Proof of the magnitude of these findings, the study has generated worldwide interest. But Zemmar and Vicente have worked hard to make sure their study is as solid as possible.

“We’ve been working on this dataset for a while – it’s something that people don’t realize – so it’s very nice now to get the rewards and the attention, and to see them engage. All this analysis takes time and it is the work of months, even years”, explains Vicente.

Neuroscientists appreciate, however, that they only have data from one patient and that the extreme nature of collecting similar data means that their research is unlikely to be repeated on a large scale.


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“We have a case, and one is better than none. We waited a while to come out with this, hoping there would be more people coming to give us more cases, but there just aren’t. Zemmar said.

Some might still wonder why they can’t just repeat their searches. “The difficulty is that we have to talk with the families and say, ‘In the final moments, would you be okay with us doing an experiment? Even if the families were okay with it, you can’t predict death,” explains Zemar. “So when the patient dies and you artificially keep them alive with machines and put in electrodes, I don’t know how much real brain activity you would capture and how much the brain would say goodbye and the heart would work artificially. “

He and Vicente hope that by publishing their data, they will inspire other scientists with relevant research to share it with them so that further conclusions can be drawn in what is surely one of the most seminal scientific studies in history. history, challenging the very idea of ​​death.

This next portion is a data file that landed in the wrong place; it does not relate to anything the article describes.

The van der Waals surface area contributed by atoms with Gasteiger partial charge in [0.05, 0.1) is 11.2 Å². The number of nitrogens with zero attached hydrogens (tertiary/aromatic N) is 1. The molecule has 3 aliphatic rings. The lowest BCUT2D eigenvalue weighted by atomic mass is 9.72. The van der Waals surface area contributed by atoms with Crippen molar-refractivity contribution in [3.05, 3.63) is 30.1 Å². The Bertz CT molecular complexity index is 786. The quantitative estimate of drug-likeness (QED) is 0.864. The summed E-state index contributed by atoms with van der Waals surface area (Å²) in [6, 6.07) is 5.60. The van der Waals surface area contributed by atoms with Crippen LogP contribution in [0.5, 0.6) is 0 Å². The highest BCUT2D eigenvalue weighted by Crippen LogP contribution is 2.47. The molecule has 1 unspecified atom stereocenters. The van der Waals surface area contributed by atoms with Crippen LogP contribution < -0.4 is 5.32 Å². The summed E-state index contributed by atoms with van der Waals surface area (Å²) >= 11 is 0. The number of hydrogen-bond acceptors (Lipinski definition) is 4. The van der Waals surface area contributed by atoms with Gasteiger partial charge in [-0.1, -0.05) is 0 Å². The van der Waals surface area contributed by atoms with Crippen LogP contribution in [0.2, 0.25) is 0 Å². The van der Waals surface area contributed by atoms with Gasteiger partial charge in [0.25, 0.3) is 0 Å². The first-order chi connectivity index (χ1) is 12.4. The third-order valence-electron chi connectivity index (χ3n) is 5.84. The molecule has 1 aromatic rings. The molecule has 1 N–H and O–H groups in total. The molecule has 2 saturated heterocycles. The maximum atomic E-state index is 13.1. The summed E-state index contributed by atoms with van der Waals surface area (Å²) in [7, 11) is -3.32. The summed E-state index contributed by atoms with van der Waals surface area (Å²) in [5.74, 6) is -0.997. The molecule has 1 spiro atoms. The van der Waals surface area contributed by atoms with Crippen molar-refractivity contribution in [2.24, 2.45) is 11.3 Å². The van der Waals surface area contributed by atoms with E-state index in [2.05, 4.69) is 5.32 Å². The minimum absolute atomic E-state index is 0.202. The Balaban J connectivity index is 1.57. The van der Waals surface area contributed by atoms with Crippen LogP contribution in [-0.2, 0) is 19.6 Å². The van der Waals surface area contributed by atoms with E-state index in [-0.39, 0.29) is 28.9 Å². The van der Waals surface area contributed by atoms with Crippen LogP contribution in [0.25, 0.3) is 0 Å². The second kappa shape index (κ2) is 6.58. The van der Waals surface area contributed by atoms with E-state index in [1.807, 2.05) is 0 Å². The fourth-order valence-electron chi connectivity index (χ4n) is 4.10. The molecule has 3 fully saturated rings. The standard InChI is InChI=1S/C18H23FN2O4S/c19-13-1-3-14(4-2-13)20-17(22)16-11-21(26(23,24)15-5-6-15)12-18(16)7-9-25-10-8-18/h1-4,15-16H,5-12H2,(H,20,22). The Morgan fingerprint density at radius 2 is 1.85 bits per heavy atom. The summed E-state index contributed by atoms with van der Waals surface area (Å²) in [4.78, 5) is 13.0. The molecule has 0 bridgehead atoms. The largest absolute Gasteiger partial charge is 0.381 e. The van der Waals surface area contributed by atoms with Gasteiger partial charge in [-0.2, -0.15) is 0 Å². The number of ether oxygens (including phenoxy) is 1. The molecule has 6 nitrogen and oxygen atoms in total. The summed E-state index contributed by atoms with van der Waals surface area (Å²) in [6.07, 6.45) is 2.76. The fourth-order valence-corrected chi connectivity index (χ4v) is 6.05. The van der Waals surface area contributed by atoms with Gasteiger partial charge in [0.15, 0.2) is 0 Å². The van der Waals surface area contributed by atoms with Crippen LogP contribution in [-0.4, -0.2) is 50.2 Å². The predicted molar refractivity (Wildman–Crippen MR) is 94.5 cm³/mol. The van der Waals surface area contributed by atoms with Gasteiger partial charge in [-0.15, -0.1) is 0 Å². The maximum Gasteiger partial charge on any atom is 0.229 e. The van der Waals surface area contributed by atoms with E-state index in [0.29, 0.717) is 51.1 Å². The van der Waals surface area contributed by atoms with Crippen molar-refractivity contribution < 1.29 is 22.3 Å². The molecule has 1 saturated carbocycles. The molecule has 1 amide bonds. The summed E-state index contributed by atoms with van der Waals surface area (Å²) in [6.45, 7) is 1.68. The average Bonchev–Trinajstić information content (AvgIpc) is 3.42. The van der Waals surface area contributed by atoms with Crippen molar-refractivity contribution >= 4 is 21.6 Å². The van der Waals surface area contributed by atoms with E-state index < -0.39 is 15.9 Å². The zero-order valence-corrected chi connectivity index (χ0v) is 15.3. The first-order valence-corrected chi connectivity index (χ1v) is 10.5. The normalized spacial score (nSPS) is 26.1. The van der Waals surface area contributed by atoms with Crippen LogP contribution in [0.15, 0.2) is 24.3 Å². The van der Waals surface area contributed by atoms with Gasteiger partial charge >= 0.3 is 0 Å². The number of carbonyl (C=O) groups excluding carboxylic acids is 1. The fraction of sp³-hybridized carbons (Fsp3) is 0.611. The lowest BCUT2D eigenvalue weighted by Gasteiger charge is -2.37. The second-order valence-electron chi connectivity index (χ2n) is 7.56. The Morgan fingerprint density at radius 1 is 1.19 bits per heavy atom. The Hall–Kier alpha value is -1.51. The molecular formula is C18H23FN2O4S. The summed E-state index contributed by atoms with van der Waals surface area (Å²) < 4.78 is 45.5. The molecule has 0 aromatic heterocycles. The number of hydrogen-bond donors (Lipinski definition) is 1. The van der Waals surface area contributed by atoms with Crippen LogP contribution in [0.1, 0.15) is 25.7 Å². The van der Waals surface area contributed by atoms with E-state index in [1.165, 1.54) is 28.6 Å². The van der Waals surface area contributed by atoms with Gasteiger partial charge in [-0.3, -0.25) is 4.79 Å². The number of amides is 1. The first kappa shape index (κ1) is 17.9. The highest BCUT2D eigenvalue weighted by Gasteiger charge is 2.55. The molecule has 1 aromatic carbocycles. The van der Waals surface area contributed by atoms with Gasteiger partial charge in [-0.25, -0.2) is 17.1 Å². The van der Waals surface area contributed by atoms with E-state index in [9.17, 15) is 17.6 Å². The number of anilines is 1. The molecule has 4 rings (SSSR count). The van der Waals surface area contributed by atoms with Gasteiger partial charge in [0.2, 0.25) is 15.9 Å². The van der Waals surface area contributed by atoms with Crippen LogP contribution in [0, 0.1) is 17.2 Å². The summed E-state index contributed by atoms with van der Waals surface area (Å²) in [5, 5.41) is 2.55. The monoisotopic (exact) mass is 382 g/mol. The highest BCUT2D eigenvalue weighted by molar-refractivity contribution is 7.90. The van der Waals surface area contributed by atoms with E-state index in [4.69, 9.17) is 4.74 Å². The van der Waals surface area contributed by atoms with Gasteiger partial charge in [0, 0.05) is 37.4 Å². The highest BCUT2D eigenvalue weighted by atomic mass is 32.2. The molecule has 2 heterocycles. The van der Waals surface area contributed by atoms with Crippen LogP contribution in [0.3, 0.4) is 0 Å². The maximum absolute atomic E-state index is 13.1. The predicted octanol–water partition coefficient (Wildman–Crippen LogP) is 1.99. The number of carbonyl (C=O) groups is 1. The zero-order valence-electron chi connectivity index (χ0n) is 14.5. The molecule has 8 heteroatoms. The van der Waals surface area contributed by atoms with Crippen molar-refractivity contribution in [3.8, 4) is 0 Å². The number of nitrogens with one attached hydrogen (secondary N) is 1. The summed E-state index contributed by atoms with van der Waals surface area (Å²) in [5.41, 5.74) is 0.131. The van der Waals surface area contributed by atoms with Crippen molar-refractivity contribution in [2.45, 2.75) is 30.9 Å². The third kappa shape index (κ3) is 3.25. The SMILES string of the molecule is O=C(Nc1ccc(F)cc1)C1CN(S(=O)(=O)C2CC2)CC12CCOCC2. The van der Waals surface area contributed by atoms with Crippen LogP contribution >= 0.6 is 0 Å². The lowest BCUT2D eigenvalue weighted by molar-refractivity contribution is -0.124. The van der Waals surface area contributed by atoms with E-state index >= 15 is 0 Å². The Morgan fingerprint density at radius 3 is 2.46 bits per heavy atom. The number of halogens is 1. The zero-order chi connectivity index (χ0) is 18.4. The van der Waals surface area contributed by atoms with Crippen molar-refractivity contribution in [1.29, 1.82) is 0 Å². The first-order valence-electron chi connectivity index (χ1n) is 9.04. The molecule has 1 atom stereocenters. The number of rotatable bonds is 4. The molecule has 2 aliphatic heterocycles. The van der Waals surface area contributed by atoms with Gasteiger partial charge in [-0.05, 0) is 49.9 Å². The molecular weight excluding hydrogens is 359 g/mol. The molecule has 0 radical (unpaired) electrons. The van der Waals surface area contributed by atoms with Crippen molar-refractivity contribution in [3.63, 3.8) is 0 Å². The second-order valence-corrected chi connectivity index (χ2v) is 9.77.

“There is no scientific evidence that the patient would really be dead when the heart stopped beating, if you just look at the pure data we have. It may be a few seconds later, maybe in other patients, it’s a few seconds less or more. I don’t know. But it’s fair to say that maybe what we declared as death was a few seconds too soon”, Zemar said.

It could be different for each individual. Is it 20 seconds? 45 seconds? 90 seconds?

Speaking to RT via Zoom, the pair were beaming and clearly proud that their work is receiving so much positive attention. It could also cap an incredible rise for Zemmar, who as a refugee fled Afghanistan aged six with his parents, arriving in Berlin just three days before the fall of the wall in 1989. grown up before pursuing a career in neuroscience internationally.

“The moment we saw results similar to what they saw in the rat study…those are the moments you live for as a scientist. It’s like when a footballer wins the Cup of the world. It was one of the most unforgettable moments we have ever had. he said.

Of course, what happens when we die is not just a scientific question, but a spiritual question. Ironically, this study might actually be more useful to the living than the dead. “I have received messages from friends and patients who have recently lost a family member,” Zemar said. “They said the idea that their beloved might have had a flashback of the happiest times in life they had together calmed them down when they had to say goodbye.”

The statements, views and opinions expressed in this column are solely those of the author and do not necessarily represent those of RT.